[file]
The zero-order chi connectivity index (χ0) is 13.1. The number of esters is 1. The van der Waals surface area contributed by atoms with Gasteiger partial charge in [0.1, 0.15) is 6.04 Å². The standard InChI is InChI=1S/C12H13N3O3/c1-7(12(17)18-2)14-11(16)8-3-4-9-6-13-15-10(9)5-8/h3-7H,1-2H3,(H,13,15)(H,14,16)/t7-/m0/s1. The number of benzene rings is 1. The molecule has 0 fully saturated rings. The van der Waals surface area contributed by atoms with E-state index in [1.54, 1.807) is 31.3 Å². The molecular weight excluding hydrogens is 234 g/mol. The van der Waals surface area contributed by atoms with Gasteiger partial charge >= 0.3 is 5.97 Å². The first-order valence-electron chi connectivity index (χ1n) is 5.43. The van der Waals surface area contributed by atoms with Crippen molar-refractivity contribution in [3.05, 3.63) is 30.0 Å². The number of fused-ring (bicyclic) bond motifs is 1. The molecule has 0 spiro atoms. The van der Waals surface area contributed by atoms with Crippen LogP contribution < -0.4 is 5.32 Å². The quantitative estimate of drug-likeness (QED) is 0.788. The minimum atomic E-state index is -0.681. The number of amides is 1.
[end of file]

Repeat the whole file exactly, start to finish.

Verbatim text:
The zero-order chi connectivity index (χ0) is 13.1. The number of esters is 1. The van der Waals surface area contributed by atoms with Gasteiger partial charge in [0.1, 0.15) is 6.04 Å². The standard InChI is InChI=1S/C12H13N3O3/c1-7(12(17)18-2)14-11(16)8-3-4-9-6-13-15-10(9)5-8/h3-7H,1-2H3,(H,13,15)(H,14,16)/t7-/m0/s1. The number of benzene rings is 1. The molecule has 0 fully saturated rings. The van der Waals surface area contributed by atoms with E-state index in [1.54, 1.807) is 31.3 Å². The molecular weight excluding hydrogens is 234 g/mol. The van der Waals surface area contributed by atoms with Gasteiger partial charge >= 0.3 is 5.97 Å². The first-order valence-electron chi connectivity index (χ1n) is 5.43. The van der Waals surface area contributed by atoms with Crippen molar-refractivity contribution in [3.05, 3.63) is 30.0 Å². The number of fused-ring (bicyclic) bond motifs is 1. The molecule has 0 spiro atoms. The van der Waals surface area contributed by atoms with Crippen LogP contribution < -0.4 is 5.32 Å². The quantitative estimate of drug-likeness (QED) is 0.788. The minimum atomic E-state index is -0.681. The number of amides is 1.